If Hellblade had shortcomings worth discussing, it would lie with the combat and some of the puzzle design. Combat begins simply, with players fighting a single enemy type at a time using basic heavy/light attack combos and dodging. Senua’s movements are deliberate and fluid, and her arsenal slightly expands over time to combat new enemy types. The action itself is tense and satisfying and presents a decent challenge as players figure out how best to defeat their foes. But as the game goes on, some encounters last a bit too long and end up feeling padded out as a result. These encounters are few and far between but happened frequently enough that it’s worth mentioning. Thankfully, combat itself is satisfying enough for the game’s duration, and creative boss fights force players to mix up their strategies.
Puzzles in Hellblade can sometimes tow the line between innovation and frustration. While most puzzles encountered are fairly simple and rewarding, some towards the beginning of the game rely on players traversing large environments to line up certain objects that allow them to proceed forward. These puzzles can be unintuitive, as it’s not always clear where to go and what to do first. Like my complaints with the combat, however, these annoying moments are few and far between.
While combat and some puzzles can be slightly repetitive, one of Hellblade’s greatest strengths is actually its variety. I’ve already mentioned there is plenty of variety in combat and environment design, but Hellblade has entire mechanics developed solely for single sections of gameplay. It would have been so easy for Ninja Theory to simply pad the entire game with combat encounters and puzzles, and leave interesting developments to cutscenes. Instead, they flesh out these sections with entirely new mechanics. Other developers would have then reused those same mechanics for later levels, padding the game’s length and adding variety in the worst way possible. But Ninja Theory shows restraint, instead placing them only where appropriate, and creating more memorable moments because of it.
I’ve mentioned Hellblade’s pacing before, and the game’s variety goes hand in hand with that concept. As Senua’s journey unfolds, the puzzles and combat encounters fit organically into the context of what she’s experiencing, as do various other sections. Some sections of the game go almost an hour or more without any combat, and some are straightforward without any puzzles to hinder progress. It might seem like lopsided game design, but Hellblade’s unpredictability aims to serve the needs of Senua’s story. It is a constant build up of dread and tension, with only momentary reprieves. In many ways, it’s reminiscent of the more personal stories in the Silent Hill series, where gameplay mirrors the experience of the characters. This perfect marriage of narrative and gameplay is a large part of why Hellblade succeeds where other game narratives fail; it never loses sight of its character and the importance of her journey.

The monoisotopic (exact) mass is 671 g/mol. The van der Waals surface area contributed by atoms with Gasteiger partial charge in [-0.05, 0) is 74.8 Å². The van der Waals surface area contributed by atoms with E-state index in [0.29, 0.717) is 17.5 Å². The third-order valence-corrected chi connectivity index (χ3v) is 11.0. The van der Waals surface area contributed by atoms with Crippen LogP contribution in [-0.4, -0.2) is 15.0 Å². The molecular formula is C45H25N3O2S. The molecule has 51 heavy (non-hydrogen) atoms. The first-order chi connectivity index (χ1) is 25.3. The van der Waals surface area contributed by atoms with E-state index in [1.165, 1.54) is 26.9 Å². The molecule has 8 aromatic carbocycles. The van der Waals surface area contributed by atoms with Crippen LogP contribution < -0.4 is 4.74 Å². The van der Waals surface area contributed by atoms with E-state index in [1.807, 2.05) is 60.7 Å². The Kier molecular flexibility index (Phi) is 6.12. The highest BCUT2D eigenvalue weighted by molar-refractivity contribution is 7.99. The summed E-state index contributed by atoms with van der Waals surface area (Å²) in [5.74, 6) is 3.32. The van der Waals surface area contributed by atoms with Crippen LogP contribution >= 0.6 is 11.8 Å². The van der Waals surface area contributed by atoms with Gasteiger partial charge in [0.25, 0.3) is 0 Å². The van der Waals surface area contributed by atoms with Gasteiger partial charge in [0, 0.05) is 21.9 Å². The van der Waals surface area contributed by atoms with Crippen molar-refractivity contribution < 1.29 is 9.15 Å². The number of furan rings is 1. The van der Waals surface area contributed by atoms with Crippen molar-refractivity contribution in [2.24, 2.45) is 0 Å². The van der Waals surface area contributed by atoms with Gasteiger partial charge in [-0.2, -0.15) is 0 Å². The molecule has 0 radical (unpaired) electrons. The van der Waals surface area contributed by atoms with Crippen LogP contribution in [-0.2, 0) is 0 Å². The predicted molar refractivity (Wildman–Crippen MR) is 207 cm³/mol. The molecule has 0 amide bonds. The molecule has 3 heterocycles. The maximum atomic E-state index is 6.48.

Hellblade: Senua’s Sacrifice is a rare gem of a game, the kind that has the potential to define the future of a studio. Ninja Theory has delivered one of the most original and memorable stories in recent memory, and have crafted it in such a way that no other medium could do it justice. It certainly has a few flaws, but they aren’t bothersome enough to prevent enjoyment. Hellblade: Senua’s Sacrifice is one of a kind and is a cohesive narrative standard that all of video game storytelling should look up to.
(9.5 / 10)
PS4 game code was provided by the developer for review purposes.